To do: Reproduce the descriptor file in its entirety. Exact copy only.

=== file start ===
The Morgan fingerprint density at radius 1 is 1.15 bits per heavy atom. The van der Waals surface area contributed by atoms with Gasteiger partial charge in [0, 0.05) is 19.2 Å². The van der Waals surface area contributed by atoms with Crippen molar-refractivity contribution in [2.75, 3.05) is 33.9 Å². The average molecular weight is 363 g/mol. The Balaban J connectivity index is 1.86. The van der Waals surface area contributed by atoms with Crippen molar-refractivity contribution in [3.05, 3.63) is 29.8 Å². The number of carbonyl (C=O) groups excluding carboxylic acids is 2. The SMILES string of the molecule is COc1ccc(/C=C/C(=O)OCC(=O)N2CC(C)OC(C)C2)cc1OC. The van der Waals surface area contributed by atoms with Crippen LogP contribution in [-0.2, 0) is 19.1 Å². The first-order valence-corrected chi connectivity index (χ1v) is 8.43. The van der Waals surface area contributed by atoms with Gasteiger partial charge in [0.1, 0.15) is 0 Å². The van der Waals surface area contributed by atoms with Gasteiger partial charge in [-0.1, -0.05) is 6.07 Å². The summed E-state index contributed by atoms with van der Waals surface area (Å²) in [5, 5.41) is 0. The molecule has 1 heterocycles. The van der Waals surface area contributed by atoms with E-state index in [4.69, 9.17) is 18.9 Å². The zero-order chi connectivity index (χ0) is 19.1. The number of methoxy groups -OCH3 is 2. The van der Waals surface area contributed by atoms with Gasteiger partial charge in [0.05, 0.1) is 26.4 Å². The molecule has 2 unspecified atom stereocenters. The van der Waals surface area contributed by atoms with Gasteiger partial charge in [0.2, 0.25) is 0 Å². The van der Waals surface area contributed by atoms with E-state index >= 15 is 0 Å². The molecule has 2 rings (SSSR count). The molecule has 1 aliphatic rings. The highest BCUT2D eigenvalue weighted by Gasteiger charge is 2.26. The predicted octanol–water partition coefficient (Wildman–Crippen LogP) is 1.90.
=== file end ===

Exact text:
The Morgan fingerprint density at radius 1 is 1.15 bits per heavy atom. The van der Waals surface area contributed by atoms with Gasteiger partial charge in [0, 0.05) is 19.2 Å². The van der Waals surface area contributed by atoms with Crippen molar-refractivity contribution in [2.75, 3.05) is 33.9 Å². The average molecular weight is 363 g/mol. The Balaban J connectivity index is 1.86. The van der Waals surface area contributed by atoms with Crippen molar-refractivity contribution in [3.05, 3.63) is 29.8 Å². The number of carbonyl (C=O) groups excluding carboxylic acids is 2. The SMILES string of the molecule is COc1ccc(/C=C/C(=O)OCC(=O)N2CC(C)OC(C)C2)cc1OC. The van der Waals surface area contributed by atoms with Crippen LogP contribution in [-0.2, 0) is 19.1 Å². The first-order valence-corrected chi connectivity index (χ1v) is 8.43. The van der Waals surface area contributed by atoms with Gasteiger partial charge in [0.1, 0.15) is 0 Å². The van der Waals surface area contributed by atoms with Gasteiger partial charge in [-0.1, -0.05) is 6.07 Å². The summed E-state index contributed by atoms with van der Waals surface area (Å²) in [5, 5.41) is 0. The molecule has 1 heterocycles. The van der Waals surface area contributed by atoms with E-state index in [4.69, 9.17) is 18.9 Å². The zero-order chi connectivity index (χ0) is 19.1. The number of methoxy groups -OCH3 is 2. The van der Waals surface area contributed by atoms with Gasteiger partial charge in [0.05, 0.1) is 26.4 Å². The molecule has 2 unspecified atom stereocenters. The van der Waals surface area contributed by atoms with Gasteiger partial charge in [0.2, 0.25) is 0 Å². The van der Waals surface area contributed by atoms with E-state index >= 15 is 0 Å². The molecule has 2 rings (SSSR count). The molecule has 1 aliphatic rings. The highest BCUT2D eigenvalue weighted by Gasteiger charge is 2.26. The predicted octanol–water partition coefficient (Wildman–Crippen LogP) is 1.90.